Kishida said on Tuesday that Japan “is watching the situation with grave concern.”

“We will continue to monitor the situation with great vigilance, while coordinating closely with G7 countries to address any developments as appropriate,” he told a meeting between government ministers and the ruling Liberal Democratic Party. — AFP

February 14, 2022 – 08:53

Ukrainian leader Volodymyr Zelensky invites US President Joe Biden to visit Kiev to show Washington’s support in the face of a feared Russian invasion.

“I am convinced that your visit to Kyiv in the coming days … would be a strong signal and help stabilize the situation,” the presidency, quoting Zelensky, told Biden in a phone call earlier Sunday.

Washington made no mention of an invitation in his reading of the 50-minute call. — AFP

February 13, 2022 – 08:47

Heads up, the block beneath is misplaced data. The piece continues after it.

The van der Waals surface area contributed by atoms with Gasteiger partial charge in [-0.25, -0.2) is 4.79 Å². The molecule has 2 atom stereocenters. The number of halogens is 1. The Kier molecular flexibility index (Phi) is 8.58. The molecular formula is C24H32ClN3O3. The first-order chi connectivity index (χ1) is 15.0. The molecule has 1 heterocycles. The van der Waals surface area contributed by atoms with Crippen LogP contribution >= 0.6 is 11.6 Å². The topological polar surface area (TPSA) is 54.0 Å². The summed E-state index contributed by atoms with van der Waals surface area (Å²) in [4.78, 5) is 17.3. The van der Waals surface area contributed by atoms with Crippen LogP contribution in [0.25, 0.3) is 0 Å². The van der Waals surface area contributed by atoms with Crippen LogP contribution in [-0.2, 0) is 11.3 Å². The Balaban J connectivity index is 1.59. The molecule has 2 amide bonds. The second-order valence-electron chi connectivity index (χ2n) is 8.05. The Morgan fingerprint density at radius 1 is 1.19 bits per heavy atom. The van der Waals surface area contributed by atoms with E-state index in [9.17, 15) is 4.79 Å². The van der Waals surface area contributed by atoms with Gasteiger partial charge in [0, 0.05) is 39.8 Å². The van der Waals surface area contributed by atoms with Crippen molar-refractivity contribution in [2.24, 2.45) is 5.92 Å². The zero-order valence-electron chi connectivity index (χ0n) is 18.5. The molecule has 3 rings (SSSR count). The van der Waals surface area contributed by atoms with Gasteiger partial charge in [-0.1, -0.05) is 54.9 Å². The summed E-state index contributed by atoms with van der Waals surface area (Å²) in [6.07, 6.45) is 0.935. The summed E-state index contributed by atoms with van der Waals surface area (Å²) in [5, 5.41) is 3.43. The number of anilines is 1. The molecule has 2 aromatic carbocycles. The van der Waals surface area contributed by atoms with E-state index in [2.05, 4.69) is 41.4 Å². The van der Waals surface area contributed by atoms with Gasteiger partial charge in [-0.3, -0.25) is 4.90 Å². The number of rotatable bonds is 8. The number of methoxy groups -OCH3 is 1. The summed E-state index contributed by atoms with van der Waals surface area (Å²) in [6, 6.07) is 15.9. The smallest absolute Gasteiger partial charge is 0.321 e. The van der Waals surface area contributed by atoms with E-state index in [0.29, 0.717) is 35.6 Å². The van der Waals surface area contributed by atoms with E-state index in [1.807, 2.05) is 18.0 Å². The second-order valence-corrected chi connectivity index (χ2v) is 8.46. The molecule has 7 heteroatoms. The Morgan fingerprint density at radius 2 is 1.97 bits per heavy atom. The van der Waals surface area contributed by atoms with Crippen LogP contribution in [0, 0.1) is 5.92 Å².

A Saturday call between US President Joe Biden and his Kremlin counterpart Vladimir Putin brought no major change to the standoff over Russian troops massed near Ukraine, a senior US official said.

The call was “professional and substantive and lasted just over an hour. There was no fundamental shift in the dynamic that has been unfolding now for several weeks,” the official said, citing a anonymity, to journalists. — AFP

February 8, 2022 – 7:04 p.m.

French President Emmanuel Macron said he had managed to convince Russian President Vladimir Putin not to “aggravate” the crisis around Ukraine as the West warns that Moscow may be planning an invasion.

“I got there to be no degradation or escalation,” Macron told reporters upon arriving in Kyiv for talks with the Ukrainian leader. — AFP

February 8, 2022 – 08:27

French President Emmanuel Macron told his Russian counterpart Vladimir Putin on Monday that he hoped the talks in Moscow could lead to an easing of tensions over Ukraine.

“This discussion can initiate the direction in which we need to go, which is towards de-escalation,” Macron said at the start of the meeting in Moscow.

He adds that he hopes to “avoid a war” and “build elements of confidence, stability and visibility for all”. — AFP

Christi C. Elwood